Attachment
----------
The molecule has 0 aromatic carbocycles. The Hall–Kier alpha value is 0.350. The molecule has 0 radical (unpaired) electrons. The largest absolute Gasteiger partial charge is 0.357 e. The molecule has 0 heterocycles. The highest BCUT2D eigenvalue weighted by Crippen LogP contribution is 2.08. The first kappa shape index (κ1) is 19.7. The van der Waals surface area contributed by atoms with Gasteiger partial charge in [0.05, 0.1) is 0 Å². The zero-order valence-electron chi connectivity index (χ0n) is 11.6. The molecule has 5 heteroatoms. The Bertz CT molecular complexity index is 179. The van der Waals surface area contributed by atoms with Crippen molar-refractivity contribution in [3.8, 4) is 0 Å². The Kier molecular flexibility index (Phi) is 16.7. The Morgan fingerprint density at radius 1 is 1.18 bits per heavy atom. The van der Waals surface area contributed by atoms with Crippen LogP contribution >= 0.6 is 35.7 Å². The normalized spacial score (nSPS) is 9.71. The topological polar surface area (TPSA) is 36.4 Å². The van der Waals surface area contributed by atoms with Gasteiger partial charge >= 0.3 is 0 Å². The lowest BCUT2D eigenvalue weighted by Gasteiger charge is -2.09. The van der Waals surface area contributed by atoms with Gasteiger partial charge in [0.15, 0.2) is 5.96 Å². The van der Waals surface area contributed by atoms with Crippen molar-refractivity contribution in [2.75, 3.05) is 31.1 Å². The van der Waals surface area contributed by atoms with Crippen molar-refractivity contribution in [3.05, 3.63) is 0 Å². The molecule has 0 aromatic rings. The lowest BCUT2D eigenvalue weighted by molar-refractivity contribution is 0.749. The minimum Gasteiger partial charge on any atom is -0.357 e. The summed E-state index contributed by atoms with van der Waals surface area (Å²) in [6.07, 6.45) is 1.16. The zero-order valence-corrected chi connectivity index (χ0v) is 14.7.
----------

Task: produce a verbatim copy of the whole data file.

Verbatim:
The molecule has 0 aromatic carbocycles. The Hall–Kier alpha value is 0.350. The molecule has 0 radical (unpaired) electrons. The largest absolute Gasteiger partial charge is 0.357 e. The molecule has 0 heterocycles. The highest BCUT2D eigenvalue weighted by Crippen LogP contribution is 2.08. The first kappa shape index (κ1) is 19.7. The van der Waals surface area contributed by atoms with Gasteiger partial charge in [0.05, 0.1) is 0 Å². The zero-order valence-electron chi connectivity index (χ0n) is 11.6. The molecule has 5 heteroatoms. The Bertz CT molecular complexity index is 179. The van der Waals surface area contributed by atoms with Crippen molar-refractivity contribution in [3.8, 4) is 0 Å². The Kier molecular flexibility index (Phi) is 16.7. The Morgan fingerprint density at radius 1 is 1.18 bits per heavy atom. The van der Waals surface area contributed by atoms with Crippen LogP contribution >= 0.6 is 35.7 Å². The normalized spacial score (nSPS) is 9.71. The topological polar surface area (TPSA) is 36.4 Å². The van der Waals surface area contributed by atoms with Gasteiger partial charge >= 0.3 is 0 Å². The lowest BCUT2D eigenvalue weighted by Gasteiger charge is -2.09. The van der Waals surface area contributed by atoms with Gasteiger partial charge in [0.15, 0.2) is 5.96 Å². The van der Waals surface area contributed by atoms with Crippen molar-refractivity contribution in [2.75, 3.05) is 31.1 Å². The van der Waals surface area contributed by atoms with Crippen molar-refractivity contribution in [3.05, 3.63) is 0 Å². The molecule has 0 aromatic rings. The lowest BCUT2D eigenvalue weighted by molar-refractivity contribution is 0.749. The minimum Gasteiger partial charge on any atom is -0.357 e. The summed E-state index contributed by atoms with van der Waals surface area (Å²) in [6.07, 6.45) is 1.16. The zero-order valence-corrected chi connectivity index (χ0v) is 14.7.